Top tips for improving resilience to email threats

Issue: Volume 102, Number 15

Posted: 16 November 2023
Reference #: 1HAdkX

Scam, spam, phish, or sales pitch – there are plenty of emails that schools and kura don’t want to come into their systems. But how do you stop the flow of unwanted junk, and find better protection?

It’s important to include ākonga in email security plans.

It’s important to include ākonga in email security plans.

Because we use email every day, and we often use passwords to access it, email can feel safe and secure. But, unfortunately, that isn’t always quite true.

Recent CERT NZ stats(external link) report that phishing and credential harvesting are the most common types of scam New Zealanders fall for by a long shot, and they’re almost always executed via email.

It’s important to remember that opening malicious emails, unintentionally sharing personal data, or accidentally clicking on unsafe links could put your network at risk and expose sensitive data belonging to ākonga or kaiako.

Email protection starts with people 

According to a 2020 study by Stanford Research, nearly nine out of 10 cybersecurity breaches involve some type of human error. That’s why a school or kura email security plan needs to include ākonga, kaiako and anyone else using email on the network. 

2020 study by Stanford research(external link)

It shouldn’t be complicated – for example, educating and reminding users about the signs of an unsafe email – letting them know what to do if they spot one. 

Spot the signs: 

  • No name – the email doesn’t address you by name, or it uses your email address in the name field.
  • Hidden sender – the purported name of the sender (for example, Amazon) is inconsistent with the email address. Check the email address is consistent with the sender’s name by hovering over the ‘from’ field in your inbox. If you don’t know the email address, don’t trust it or open it.
  • Incorrect language – the email uses bad grammar or spelling, odd phrasings, or unusual word choices. 
  • Personal requests – the email asks for personal information, money or bank details, even if it seems to come from someone you know. Double-check any requests over the phone or in person before you reply. 
  • Strange attachments – email attachments ending with extensions like .exe, .bat, .scr or .com indicate that the file is designed to actively run a program on your computer. 
  • Hidden links – links within the email are masked to hide their location – check this by hovering over the link and reading the URL before you click. 

A team effort with layers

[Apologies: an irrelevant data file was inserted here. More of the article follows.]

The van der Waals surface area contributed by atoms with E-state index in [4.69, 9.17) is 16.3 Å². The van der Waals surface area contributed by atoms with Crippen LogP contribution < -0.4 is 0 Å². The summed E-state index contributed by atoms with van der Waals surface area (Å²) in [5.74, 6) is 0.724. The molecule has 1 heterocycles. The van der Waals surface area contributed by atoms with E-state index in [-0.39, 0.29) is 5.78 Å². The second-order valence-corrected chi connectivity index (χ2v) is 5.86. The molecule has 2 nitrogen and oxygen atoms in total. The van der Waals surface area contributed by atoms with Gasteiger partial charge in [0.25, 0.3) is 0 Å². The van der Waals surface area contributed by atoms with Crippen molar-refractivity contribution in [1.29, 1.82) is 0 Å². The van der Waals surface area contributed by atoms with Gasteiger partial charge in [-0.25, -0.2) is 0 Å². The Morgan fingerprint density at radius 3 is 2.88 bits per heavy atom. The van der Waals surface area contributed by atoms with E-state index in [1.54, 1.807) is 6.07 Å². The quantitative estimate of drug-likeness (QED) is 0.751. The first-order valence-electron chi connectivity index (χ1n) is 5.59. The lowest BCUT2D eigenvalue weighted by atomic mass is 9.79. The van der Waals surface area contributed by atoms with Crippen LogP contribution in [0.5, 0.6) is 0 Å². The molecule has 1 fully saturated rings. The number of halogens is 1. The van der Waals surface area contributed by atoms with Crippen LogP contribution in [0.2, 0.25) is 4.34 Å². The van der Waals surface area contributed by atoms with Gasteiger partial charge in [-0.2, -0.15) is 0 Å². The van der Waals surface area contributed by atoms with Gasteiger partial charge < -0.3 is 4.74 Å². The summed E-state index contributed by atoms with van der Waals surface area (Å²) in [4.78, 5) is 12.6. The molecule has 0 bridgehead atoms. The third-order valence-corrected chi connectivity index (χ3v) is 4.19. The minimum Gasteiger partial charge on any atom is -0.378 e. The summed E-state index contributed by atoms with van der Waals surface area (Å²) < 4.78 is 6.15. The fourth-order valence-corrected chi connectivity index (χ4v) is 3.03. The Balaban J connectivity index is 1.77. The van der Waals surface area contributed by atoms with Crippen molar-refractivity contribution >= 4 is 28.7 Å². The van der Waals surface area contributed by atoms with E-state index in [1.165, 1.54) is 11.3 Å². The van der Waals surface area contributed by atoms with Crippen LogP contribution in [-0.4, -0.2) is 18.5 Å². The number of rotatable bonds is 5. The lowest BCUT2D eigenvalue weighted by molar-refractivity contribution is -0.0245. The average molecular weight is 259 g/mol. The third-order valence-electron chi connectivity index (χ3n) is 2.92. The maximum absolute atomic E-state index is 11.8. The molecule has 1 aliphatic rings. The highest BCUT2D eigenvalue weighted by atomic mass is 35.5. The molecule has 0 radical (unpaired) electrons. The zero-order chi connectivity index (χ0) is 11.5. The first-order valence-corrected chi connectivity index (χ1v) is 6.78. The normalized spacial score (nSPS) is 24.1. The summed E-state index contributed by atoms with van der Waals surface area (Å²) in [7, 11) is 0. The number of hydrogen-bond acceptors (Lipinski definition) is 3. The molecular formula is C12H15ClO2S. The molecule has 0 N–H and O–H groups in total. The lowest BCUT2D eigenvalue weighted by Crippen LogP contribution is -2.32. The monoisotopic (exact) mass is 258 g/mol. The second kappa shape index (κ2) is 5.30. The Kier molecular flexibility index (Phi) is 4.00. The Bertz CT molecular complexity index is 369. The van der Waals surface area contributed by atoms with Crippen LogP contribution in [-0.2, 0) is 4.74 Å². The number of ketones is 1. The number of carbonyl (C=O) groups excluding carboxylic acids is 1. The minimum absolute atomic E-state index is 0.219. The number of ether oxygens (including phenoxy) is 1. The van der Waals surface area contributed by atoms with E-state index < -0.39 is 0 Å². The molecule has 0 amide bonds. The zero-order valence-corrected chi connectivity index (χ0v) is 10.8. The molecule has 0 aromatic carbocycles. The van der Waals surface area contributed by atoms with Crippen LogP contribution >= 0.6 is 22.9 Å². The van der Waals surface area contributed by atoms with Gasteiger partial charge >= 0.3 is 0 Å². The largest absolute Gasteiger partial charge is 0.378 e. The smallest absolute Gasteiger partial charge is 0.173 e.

Keeping schools and kura safer online is a team effort and we all have a role to play. Schools should stay on top of their own cybersecurity, engage in continuous education for kaiako and ākonga, and raise awareness of good digital citizenship.

With email threats, standard cybersecurity systems and spam filters can help keep schools and kura safer. In addition, an email security service, such as Network for Learning’s (N4L) Email Protection, can help filter out advanced threats.

You can increase your cybersecurity resilience by proactively implementing multiple layers of protection. 

Keeping schools and kura safe online is a team effort.

Keeping schools and kura safe online is a team effort.

Stopping millions of emails at the source 

N4L provides internet and cybersecurity products and services to state and state integrated schools and kura in Aotearoa. Their Email Protection service, which is fully funded by the Ministry of Education, can help catch unsafe emails before they reach your inbox.

Email Protection is a bit like a net that catches bulk external emails, emails coming from suspicious sources, or those that indicate spam and/or malicious activity.

Here’s a snapshot of what that means – with numbers taken from the 2022/2023 financial year, across the N4L Managed Network:

  • Total inbound emails to NZ schools: 820.9 million.
  • Total of those emails intercepted and blocked: 499.4 million.
  • Total delivered to NZ schools: 321.5 million.

That’s a huge number of potentially unsafe emails that didn’t reach school inboxes across Aotearoa New Zealand. The result? Fewer accidental clicks and data loss, as well as a safer digital environment in schools.

N4L is aware of one school north of Auckland where a user account had been phished and was sending out phishing emails from that account. Had the school had Email Protection, the original phishing email was more likely to have been blocked earlier, triggered an alert and a notification to the school, and led to detection of the issue earlier. The school concerned has subsequently onboarded with Email Protection and been happy with the service.

Email Protection is accessible to all eligible New Zealand schools and kura. Even better, there’s no complex set-up process – just get in touch with N4L, and they can help get it sorted.

Creating a safer digital environment in schools and kura is key.

Creating a safer digital environment in schools and kura is key.

Find out more

Contact N4L’s Customer Support team on or 0800 LEARNING (0800 532 764).

For more information about N4L’s Email Protection, go to link).

BY Education Gazette editors
Education Gazette | Tukutuku Kōrero,

Posted: 9:25 am, 16 November 2023

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